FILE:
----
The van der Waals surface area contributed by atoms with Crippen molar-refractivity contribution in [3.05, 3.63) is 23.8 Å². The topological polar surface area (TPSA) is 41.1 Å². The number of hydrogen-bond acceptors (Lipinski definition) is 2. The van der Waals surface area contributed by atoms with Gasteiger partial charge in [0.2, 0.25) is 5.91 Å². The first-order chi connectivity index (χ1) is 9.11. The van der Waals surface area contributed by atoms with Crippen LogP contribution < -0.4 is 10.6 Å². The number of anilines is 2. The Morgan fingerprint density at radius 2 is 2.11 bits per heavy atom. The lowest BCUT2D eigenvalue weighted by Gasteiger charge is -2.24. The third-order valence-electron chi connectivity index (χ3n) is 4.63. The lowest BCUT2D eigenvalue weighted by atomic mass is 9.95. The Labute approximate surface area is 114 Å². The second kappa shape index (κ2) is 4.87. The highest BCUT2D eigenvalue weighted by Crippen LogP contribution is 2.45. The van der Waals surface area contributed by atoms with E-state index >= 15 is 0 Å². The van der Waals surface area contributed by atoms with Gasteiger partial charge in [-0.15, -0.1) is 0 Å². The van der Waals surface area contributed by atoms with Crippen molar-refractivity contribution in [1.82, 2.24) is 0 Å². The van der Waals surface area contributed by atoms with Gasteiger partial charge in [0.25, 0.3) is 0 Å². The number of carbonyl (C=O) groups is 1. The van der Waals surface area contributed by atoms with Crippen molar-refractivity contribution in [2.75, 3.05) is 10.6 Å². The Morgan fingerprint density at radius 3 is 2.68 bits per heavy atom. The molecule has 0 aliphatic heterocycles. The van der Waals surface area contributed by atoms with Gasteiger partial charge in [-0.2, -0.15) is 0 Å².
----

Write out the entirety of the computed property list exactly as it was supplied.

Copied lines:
The van der Waals surface area contributed by atoms with Crippen molar-refractivity contribution in [3.05, 3.63) is 23.8 Å². The topological polar surface area (TPSA) is 41.1 Å². The number of hydrogen-bond acceptors (Lipinski definition) is 2. The van der Waals surface area contributed by atoms with Gasteiger partial charge in [0.2, 0.25) is 5.91 Å². The first-order chi connectivity index (χ1) is 9.11. The van der Waals surface area contributed by atoms with Crippen LogP contribution < -0.4 is 10.6 Å². The number of anilines is 2. The Morgan fingerprint density at radius 2 is 2.11 bits per heavy atom. The lowest BCUT2D eigenvalue weighted by Gasteiger charge is -2.24. The third-order valence-electron chi connectivity index (χ3n) is 4.63. The lowest BCUT2D eigenvalue weighted by atomic mass is 9.95. The Labute approximate surface area is 114 Å². The second kappa shape index (κ2) is 4.87. The highest BCUT2D eigenvalue weighted by Crippen LogP contribution is 2.45. The van der Waals surface area contributed by atoms with E-state index >= 15 is 0 Å². The van der Waals surface area contributed by atoms with Gasteiger partial charge in [-0.15, -0.1) is 0 Å². The van der Waals surface area contributed by atoms with Crippen molar-refractivity contribution in [1.82, 2.24) is 0 Å². The van der Waals surface area contributed by atoms with Gasteiger partial charge in [0.25, 0.3) is 0 Å². The number of carbonyl (C=O) groups is 1. The van der Waals surface area contributed by atoms with Crippen molar-refractivity contribution in [2.75, 3.05) is 10.6 Å². The Morgan fingerprint density at radius 3 is 2.68 bits per heavy atom. The molecule has 0 aliphatic heterocycles. The van der Waals surface area contributed by atoms with Gasteiger partial charge in [-0.2, -0.15) is 0 Å².